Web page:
It’s time for the greatest international football competition in the world, the FIFA World Cup. This year it is hosted in Russia. In order to celebrate this tournament I’m going to be doing some beer reviews on game days, specifically featuring the countries involved.
Let’s kick off with France vs Australia!
Mandatory “Chti Blonde” Facts
- Untappd Rating: 3.23 (at time of writing)
- Country of Origin: France
- Brewery: Brasserie Castelain
- ABV: 6.4%
- Style: Blonde
- Serving: Bottle, 330ml
The French aren’t particularly famous for making beers: wine and champagne are their world famous alcohol products. This beer poured an amber-honey colour, with a very large foam head. The head settled quickly over the space of a few minutes. Little came from the beer in terms of both aroma and taste, which was a bit disappointing. A hint of citrus and a little sweetness were the only flavours that I could really identify. Surprisingly, I didn’t even find any warmth from the 6.4% ABV.
Rating: 2.0/5. ‘Chti Blonde’ lacks a flavour profile and depth. It doesn’t taste offensive, but there is nothing that makes it good! I feel that the UK craft beer scene has spoilt my taste buds, rendering my standards too high.
Mandatory “Original Pale Ale” Facts
- Untappd Rating: 3.2 (at time of writing)
- Country of Origin: Australia
- Brewery: Cooper’s Brewery
- ABV: 4.5%
- Style: Pale Ale
- Serving: Bottle, 375ml
Now let us travel to the other side of the world, Australia! I’ve actually seen this brewery’s bottles on an Australian cooking competition that I watch during meal preparation with my other half – the cooking team used it as part of a beer batter mix. I on the other hand, will be using it for its originally intend purpose: to drink!
I popped the green bottle cap, which had the brewery’s name written on it in a format that I can only describe as a ‘baseball style font’. It poured slightly darker than Chti, a light caramel, with a smaller foam head. Sediment was noticeable very early, but there were tips on the bottle on how to prevent there being too much in your drink. The reason for this sediment is that the beer itself is unfiltered. Within most beers, following fermentation, filtration occurs, removing remnants of dormant yeast that have fallen to the bottom of the liquid.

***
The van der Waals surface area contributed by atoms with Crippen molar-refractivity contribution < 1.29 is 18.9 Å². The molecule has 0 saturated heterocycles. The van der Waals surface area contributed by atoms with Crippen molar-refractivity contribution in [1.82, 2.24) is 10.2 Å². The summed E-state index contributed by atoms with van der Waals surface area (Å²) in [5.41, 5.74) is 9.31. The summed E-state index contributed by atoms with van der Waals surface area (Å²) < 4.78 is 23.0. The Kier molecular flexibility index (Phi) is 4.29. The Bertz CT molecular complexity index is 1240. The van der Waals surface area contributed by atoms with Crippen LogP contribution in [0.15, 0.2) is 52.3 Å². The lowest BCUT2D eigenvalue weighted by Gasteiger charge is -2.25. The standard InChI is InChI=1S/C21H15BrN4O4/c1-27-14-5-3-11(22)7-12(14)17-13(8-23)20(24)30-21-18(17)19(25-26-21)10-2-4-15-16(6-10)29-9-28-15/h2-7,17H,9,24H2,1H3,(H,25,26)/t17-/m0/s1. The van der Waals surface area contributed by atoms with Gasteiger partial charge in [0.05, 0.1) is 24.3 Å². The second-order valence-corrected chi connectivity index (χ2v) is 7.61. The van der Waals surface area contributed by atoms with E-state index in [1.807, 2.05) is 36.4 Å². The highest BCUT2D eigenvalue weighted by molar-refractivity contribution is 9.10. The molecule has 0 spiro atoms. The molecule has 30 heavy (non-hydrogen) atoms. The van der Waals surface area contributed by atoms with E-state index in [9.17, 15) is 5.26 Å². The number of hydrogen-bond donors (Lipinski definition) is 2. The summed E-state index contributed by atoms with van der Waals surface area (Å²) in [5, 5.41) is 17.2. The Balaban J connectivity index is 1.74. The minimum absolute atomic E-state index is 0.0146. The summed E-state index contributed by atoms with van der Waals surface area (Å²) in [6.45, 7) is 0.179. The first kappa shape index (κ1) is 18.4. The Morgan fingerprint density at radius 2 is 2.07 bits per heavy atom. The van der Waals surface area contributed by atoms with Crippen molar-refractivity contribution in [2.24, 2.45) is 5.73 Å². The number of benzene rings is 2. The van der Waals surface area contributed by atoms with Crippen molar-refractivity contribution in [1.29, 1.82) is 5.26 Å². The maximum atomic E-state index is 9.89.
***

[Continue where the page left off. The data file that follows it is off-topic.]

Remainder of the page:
In contrast to falling sediment throughout the beer, there were a plethora of bubbles rising to the surface, joining the foam head of the beer. It was quite cool to watch the bi-directional flow within the glass! Fruity aromas were evident on the nose, which then translated into the beer with a surprising apple tinge upon sampling. Though people may be offended by the sediment, I think a really cool effect is produced when you’re at the last third of the drink: if you raise your glass to taste and then lower it back to its original surface, the turbulence produced create a visual experience… The slight swirling of the remnants of the initial foam head intermingle with a ‘mini-vortex’ produced by the sediment. It’s like a sand-storm!
Rating: 3.0/5. ‘Original Pale Ale’ had a hint of apple, which made a nice change and this beer put on a bit of a visual show too! Nothing groundbreaking, but an enjoyable beer nonetheless.
Football: A promising, largely inexperienced, but talented side of Frenchmen may have sealed a 2-1 victory over the Socceroos from Down Under; however, the Australians have made a better beer that kept my spirits alive as I rooted for the underdogs who had their backs against the wall for much of the game. To the French – stick to wine, cheese and football!